She travelled extensively across Northern Ireland and England assisting people in the healthcare sector to achieve their qualifications.

Believing that a holistic approach to self care and self love were crucial to her own recovery from mental health, Lindsey decided she wanted to help others and trained as a life coach.

After slowly expanding her resume and enhancing her career objectives Lindsey was chosen, because of her contribution to youth work and dedication to good relations, to attend an intense four-day retreat last year.

She says: "I was cut off completely from the outside world for four days.

"The retreat was focused on developing strategies to deal with peace building in NI but I came away with a new business idea.

"I had always said from my teens that we should aspire to achieve and so I created my dream job and rebranded the business and in June 2018 Aspire2Achieve (Bespoke Services) Ltd was born. I got myself premises and I now provide a diverse coaching and training service which provides youth and community development, care training, youth training and coaching.

"I'm not driven by financial gain, I'm driven to help others and hearing them tell me how they have turned their lives around because of my influence, because I believed in them and their vision makes me immensely proud.

"Five years ago I came through a marriage break up which was a very difficult time for me but everyone goes through ups and downs in life and it is how you actually use that experience that really matters.

"For a long time I used work to mask my feelings and I worked seven days a week and maybe 80 hours a week but now I have realised the importance of a work-life balance.

"I take time off and I don't work weekends and my laptop stays in the office and I don't take work home with me.

"I have a new partner and I found out last year that I can't have children after years of trying but I realise now that it's okay, I'm here to empower all these other young people to realise their dreams and be their best selves - that's perhaps my calling and what I live my life by now, always having a positive outlook."

The youngest child Lindsey has coached was just seven. Most of her one to one clients are young teens, both boys and girls.

All of her work is by recommendation as she doesn't advertise.

This alone shows just how big an impact she is having.

She says: "My coaching sessions are tailored to each child's needs. I have a young boy at the moment who is into computers, so we are doing his worksheets with the computer.

"I also have a young girl who is into art and crafts, so I take the arts and craft materials out and we use those.

"When a child first comes to me their parents will be with them and if they don't feel comfortable with the process then we don't proceed but thankfully that has never happened.

"I usually see them for at least five sessions every other week.

"I teach them resilience techniques and just give them tools to cope with the pressures of daily life.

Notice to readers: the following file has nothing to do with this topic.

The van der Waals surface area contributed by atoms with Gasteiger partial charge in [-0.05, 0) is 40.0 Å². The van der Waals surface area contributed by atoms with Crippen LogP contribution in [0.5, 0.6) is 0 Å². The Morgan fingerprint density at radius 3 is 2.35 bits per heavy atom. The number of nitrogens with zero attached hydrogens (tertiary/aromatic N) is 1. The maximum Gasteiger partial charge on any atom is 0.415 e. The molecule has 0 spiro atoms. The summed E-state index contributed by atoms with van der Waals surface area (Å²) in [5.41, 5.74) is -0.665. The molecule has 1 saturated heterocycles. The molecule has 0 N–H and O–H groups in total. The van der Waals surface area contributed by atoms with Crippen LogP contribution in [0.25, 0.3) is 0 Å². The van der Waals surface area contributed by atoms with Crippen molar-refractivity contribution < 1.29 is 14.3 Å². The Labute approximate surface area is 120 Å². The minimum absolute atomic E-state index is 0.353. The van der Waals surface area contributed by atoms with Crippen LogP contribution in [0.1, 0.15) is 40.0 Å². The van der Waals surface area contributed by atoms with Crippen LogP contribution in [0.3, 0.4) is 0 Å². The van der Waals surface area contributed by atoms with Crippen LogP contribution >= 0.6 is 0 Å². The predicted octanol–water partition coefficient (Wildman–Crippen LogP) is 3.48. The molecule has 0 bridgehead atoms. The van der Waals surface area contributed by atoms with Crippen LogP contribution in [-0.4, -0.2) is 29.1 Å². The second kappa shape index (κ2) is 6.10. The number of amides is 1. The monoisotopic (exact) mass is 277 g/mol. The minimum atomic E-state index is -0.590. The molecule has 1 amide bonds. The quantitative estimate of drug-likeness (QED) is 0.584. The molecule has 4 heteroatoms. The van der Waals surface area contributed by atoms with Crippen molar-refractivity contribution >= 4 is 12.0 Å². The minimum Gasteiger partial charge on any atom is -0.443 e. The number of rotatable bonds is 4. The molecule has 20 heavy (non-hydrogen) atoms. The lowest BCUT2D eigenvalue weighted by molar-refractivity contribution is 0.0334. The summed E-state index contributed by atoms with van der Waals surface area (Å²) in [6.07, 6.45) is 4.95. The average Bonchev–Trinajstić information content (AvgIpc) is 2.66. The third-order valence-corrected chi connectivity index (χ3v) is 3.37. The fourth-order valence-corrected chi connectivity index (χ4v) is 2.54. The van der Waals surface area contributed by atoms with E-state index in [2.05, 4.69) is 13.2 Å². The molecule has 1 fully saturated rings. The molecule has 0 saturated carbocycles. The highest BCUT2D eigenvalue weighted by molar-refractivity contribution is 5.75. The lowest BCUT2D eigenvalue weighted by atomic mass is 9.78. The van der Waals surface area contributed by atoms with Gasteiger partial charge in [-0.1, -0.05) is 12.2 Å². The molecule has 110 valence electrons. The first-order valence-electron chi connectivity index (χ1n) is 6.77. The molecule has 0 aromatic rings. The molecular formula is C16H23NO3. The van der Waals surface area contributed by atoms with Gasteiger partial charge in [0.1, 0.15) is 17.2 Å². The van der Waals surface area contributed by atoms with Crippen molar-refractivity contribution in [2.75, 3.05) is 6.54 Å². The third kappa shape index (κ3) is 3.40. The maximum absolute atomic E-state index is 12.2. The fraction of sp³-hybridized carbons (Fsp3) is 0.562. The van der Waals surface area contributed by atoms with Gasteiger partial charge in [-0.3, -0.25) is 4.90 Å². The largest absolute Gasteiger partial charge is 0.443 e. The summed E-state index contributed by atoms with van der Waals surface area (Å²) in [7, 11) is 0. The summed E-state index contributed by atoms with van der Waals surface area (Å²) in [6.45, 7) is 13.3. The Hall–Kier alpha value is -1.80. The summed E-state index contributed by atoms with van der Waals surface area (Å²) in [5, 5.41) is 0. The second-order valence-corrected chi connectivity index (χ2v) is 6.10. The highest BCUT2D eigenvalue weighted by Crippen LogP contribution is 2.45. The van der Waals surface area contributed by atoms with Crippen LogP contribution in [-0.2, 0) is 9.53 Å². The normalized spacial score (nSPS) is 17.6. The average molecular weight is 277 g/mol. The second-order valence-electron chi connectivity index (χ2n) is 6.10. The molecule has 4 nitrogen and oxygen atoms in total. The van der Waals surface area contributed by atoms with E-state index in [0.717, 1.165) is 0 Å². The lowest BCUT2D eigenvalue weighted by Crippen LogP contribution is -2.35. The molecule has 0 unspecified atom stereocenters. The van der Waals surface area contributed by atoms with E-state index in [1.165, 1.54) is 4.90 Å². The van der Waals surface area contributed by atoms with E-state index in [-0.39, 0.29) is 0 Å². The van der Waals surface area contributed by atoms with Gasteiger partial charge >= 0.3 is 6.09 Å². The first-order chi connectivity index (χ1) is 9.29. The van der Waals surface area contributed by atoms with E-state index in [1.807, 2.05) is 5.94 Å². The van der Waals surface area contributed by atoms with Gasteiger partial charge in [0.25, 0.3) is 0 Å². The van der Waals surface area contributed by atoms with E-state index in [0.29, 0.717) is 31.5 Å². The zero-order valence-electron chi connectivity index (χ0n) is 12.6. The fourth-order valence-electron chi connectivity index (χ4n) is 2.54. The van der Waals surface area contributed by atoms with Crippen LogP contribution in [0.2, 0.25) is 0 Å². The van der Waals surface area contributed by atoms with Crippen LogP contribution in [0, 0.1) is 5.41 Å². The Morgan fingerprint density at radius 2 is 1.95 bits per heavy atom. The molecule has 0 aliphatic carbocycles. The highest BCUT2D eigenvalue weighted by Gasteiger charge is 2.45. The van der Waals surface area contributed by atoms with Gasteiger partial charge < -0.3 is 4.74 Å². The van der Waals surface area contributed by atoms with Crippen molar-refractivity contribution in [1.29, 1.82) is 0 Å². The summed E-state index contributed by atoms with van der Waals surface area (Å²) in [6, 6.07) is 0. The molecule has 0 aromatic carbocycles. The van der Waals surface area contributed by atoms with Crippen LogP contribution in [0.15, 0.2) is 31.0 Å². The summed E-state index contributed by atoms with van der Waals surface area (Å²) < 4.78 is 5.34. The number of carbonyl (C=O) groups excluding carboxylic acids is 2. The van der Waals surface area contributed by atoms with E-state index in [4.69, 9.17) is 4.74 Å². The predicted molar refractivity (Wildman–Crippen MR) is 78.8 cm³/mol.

"Low self-esteem is at the root of most issues and I work on building confidence and helping them to believe they can achieve their dreams.

"Mental health issues especially in young boys are a big thing and kids struggling with the teenage years and online bullying and health issues such as anxiety and depression."

Lindsey also has a successful adult one to one coaching service.

It was both children and adults who put pen to paper to nominate her for the Mighty Woman title in the Families First People and Business Awards 2019.

The awards, now into their ninth year, aim to acknowledge people and businesses that have helped to make life better for families living here.

Hosted by Pete Snodden, the gala event takes place at the Clandeboye Lodge Hotel in Bangor on Saturday.

Organiser Ann King says of Lindsey's entry: "When we received the entry for Lindsey in the Mighty Woman category we were certain she deserved to be a finalist - her dedication to helping others and her ability to shine through her own personal trauma are amazing attributes for anyone to have.

"We hope her story inspires others to see that there can always be a positive outcome no matter what life throws at you. The Families First People and Business Awards are designed to thank and acknowledge all who do so much for families across Northern Ireland, I'm sure you'll agree this 'mighty woman' certainly deserves this nomination."

Lindsey is thrilled to have been shortlisted. She adds: "I'm absolutely delighted and humbled. It was a bit of a shock. I don't do what I do for payback and I was really touched that so many of my clients took the time to nominate me.

"I get absolutely fabulous feedback and I am really proud of what Aspire2Achieve is doing and I feel very blessed to be doing it and helping people and I am excited about the future as I plan to go from strength to strength."